Steven Heine (2008). Buddhisms and Deconstructions (Review). Philosophy East and West 58 (4):pp. 594-596.
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  30.  6
    Steven Heine (2005). Japanese Buddhism: A Cultural History (Review). Philosophy East and West 55 (1):125-126.
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  31.  5
    Bernard Faure & Steven Heine (2004). The Power of Denial: Buddhism, Purity, and Gender. Journal of Chinese Philosophy 31 (3):409–412.
  32.  3
    Steven Heine (1988). Response to Graham Parkes' Line of Digression. Philosophy East and West 38 (1):64-67.
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  33.  2
    Steven Heine (1998). Motion and Emotion in Medieval Japanese Buddhism. Journal of Chinese Philosophy 25 (2):191-208.
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  34. Masao Abe & Steven Heine (1997). Zen and Comparative Studies Part Two of a Two-Volume Sequel to Zen and Western Thought. Monograph Collection (Matt - Pseudo).
     
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  35. Masao Abe & Steven Heine (2003). Zen and the Modern World a Third Sequel to Zen and Western Thought. Monograph Collection (Matt - Pseudo).
     
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  36. Steven Heine (1991). A Dream Within a Dream Studies in Japanese Thought.
     
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  37. Steven Heine (2001). After the Storm: Matsumoto Shirō's Transition From "Critical Buddhism" to Critical Theology. Japanese Journal of Religious Studies 28 (1-2):133-156.
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  38. Steven Heine (2015). Critical Buddhism: Engaging with Modern Japanese Buddhist Thought by James Mark Shields. Philosophy East and West 65 (3):979-981.
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  39. Steven Heine (1994). History, Transhistory, and Narrative. Philosophy East and West 44 (2):251-278.
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  40. Steven Heine (2014). Japan and the Culture of the Four Seasons: Nature, Literature, and the Arts by Haruo Shirane. Philosophy East and West 64 (4):1100-1103.
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  41. Steven Heine (2013). Like Cats and Dogs: Contesting the Mu Koan in Zen Buddhism. OUP Usa.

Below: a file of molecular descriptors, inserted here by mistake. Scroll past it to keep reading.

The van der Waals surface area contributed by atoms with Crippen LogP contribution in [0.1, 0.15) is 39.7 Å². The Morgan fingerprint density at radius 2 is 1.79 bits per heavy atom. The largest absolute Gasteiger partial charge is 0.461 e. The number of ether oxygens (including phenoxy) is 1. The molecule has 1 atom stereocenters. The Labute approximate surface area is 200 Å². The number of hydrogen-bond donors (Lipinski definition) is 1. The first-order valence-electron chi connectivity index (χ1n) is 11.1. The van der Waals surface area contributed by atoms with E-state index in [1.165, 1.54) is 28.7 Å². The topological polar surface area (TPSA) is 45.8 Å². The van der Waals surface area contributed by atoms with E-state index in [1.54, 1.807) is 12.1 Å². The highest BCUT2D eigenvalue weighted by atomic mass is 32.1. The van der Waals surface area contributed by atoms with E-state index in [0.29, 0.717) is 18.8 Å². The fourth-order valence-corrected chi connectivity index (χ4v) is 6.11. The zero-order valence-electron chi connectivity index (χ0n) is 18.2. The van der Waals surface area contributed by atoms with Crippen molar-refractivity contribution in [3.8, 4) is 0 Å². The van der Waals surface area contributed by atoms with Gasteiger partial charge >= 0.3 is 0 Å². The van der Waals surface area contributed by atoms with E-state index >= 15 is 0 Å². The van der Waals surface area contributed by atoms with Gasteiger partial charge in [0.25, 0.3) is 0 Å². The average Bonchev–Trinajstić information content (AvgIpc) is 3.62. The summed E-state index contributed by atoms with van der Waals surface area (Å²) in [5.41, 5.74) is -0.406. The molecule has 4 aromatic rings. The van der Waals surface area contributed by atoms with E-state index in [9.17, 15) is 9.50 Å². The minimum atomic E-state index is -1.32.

Steven Heine offers a compelling examination of the Mu Koan, widely considered to be the single best known and most widely circulated and transmitted koan record of the Zen school of Buddhism.
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  42. Steven Heine (forthcoming). Philosophical Medita tions. Dao: A Journal of Comparative Philosophy.
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  43. Steven Heine (2008). Review Article: A Day in the Life: Two Recent Works on Dōgen’s Shōbōgenzō “Gyōji” [Sustained Practice] Fascicle. Japanese Journal of Religious Studies 35 (2):363-372.
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  44. Steven Heine (2010). Review Article: Yes! We Have No Buddha-Nature: Three Recent Publications on Zen Dialogues. Japanese Journal of Religious Studies 37 (2):367-376.
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  45. Steven Heine (2008). Review of Buddhisms and Deconstructions, by Jin Y. Park and Robert Magliola. [REVIEW] Philosophy East and West 58 (4):594-596.
     
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  46. Steven Heine (1998). Review of Lack and Transcendence: The Problem of Death and Life in Psychotherapy, Existentialism, and Buddhism by David Loy. [REVIEW] Philosophy East and West 48 (4):668-670.
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  47. Steven Heine (1991). The Buddha or the Bomb: Ethical Implications in Nishitani Keiji's View of Science. In Charles Wei-Hsun Fu & Sandra A. Wawrytko (eds.), Buddhist Ethics and Modern Society: An International Symposium. Greenwood Press 281--295.
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  48. Steven Heine (2015). The Chan Whip Anthology: A Companion to Zen Practice by Jeffrey L. Broughton. Philosophy East and West 65 (4):1291-1293.
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  49. William R. Lafleur & Steven Heine (1987). Dōgen Studies. Philosophy East and West 37 (4):437-454.